Flying high above the pipe: White tries to stay one step ahead of the competition
AP Sports Writer
ASPEN, Colo. -- Shaun White already soars higher in the superpipe than everyone else and lands complicated tricks with an ease that draws admiration from even his opponents.
Yet, he’s not satisfied. Never is, really. Keep progressing -- that’s his maxim.
White turned in a nearly flawless winning performance in the superpipe at the Winter X Games on Sunday night and then quickly vowed to step up his game.
So much work to do. So little time left before the Sochi Olympics next winter.
The two-time Olympic gold medalist is always looking to stay ahead of the competition, especially when the field includes up-and-comers such as Ayumu Hirano, a 14-year-old from Japan who just may be the next Shaun White.
Shortly after locking up his sixth straight title at Winter X, White gushed about the teenager who finished runner-up, saying he thinks Hirano has an "amazing future" in front of him.
Only one problem: White isn’t going anywhere anytime soon.
Well, besides back to the drawing board to make his already innovative routine even more creative.
"A lot of things I’m doing this season I hope are just outdated by the next season," said White, who was decked out in a snazzy all-black ensemble for his night in the superpipe. "I’m hoping to progress a lot."
That’s why he’s taking a hiatus from skateboarding, his other passion.
He’s got to perfect some new maneuvers in the pipe and iron out his glitches in slopestyle, which will make its Olympic debut next winter.
In that event, White is in catch-up mode after finishing fifth on Saturday as Mark McMorris captured his second straight title. McMorris is the one dominating a discipline that features snowboarders moving through rails, big jumps and bumps on their way down the hill.
"I’ve got some work to do in the slopestyle department," White conceded.
So aggravated was White over his lackluster slopestyle performance that he redirected his frustration into the superpipe competition. There was a time when he wouldn’t have been able to do that.
"I used to get super stressed out, about something that would happen like in slopestyle," said the 26-year-old White, who lives in Carlsbad, Calif. "I’m old enough to just turn that into such a positive thing for myself -- to really take that step back as a giant leap forward."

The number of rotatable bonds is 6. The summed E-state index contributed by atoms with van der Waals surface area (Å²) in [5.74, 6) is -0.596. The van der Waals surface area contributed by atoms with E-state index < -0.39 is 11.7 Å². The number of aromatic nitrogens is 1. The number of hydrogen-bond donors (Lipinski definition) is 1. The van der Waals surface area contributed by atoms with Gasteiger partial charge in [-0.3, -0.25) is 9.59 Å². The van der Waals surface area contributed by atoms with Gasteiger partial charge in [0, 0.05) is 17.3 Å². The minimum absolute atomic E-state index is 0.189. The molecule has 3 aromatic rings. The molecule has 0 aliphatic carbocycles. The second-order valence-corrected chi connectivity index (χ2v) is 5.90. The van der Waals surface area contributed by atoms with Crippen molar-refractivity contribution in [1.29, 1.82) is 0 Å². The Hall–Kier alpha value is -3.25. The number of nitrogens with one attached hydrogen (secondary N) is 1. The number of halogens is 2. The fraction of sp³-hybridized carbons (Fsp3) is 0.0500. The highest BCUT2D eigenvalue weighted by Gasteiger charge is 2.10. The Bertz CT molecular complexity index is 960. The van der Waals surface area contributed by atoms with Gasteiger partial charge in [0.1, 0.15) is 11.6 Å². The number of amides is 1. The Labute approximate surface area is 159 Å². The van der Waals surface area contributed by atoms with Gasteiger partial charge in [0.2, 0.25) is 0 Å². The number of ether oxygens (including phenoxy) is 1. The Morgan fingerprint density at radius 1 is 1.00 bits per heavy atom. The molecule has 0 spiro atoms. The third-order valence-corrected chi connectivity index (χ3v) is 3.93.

Still, it was an eye-opener. After all, McMorris isn’t going anywhere in slopestyle.
Neither is Hirano in the superpipe. Or Iouri Podladtchikov, who was expected to challenge White but pulled out of Sunday’s final at the last moment because of an illness.
Those athletes might be the biggest obstacles standing in the way of White’s quest for double Olympic gold in Sochi.
"(Hirano) was going as big as I was," White said. "I was impressed."
With good reason. In his first Winter X Games, Hirano became the youngest athlete ever to medal at the competition. He was all grins afterward, saying through an interpreter that he just "wanted to have fun."
That he did.
And so did White, who seemed more relaxed than usual, stopping to pose for pictures with fans in between runs.
Then again, White really had nothing to worry about. No one was catching him on this night.
White’s second run was impeccable. He flew 24 feet into the air to start his performance and finished it off with a difficult maneuver that drew tremendous roars from the capacity crowd. He pumped his fists, too, because he knew he had nailed it.
This was the same series of tricks as his winning run last season, when he scored a perfect 100.
Only this time -- and despite it being even cleaner -- he received a 98.
He’s simply set the bar that high for himself.
"It’s cool, though," White said with a casual shrug. "It makes me bring my best performance."
His competitors certainly appreciated the show he put on. Greg Bretz even told White as much.
"He was proud of my run," White said. "I feel humbled my peers are also into the stuff I’m doing."
Almost as big of a topic as his electrifying performance was his shorter hair -- a businessman’s trim to take care of business in the pipe.
White cut his long, flowing locks basically on a whim. People said he wouldn’t, so he did. He then donated his curls to "Locks of Love," a charity that provides hairpieces to children suffering from long-term medical issues.
Long hair, short hair, doesn’t really matter -- White seems to win no matter what.
"I just kind of needed a change," White said as he ran his fingers through his hair. "I’m glad I did it. I feel like a whole new person."
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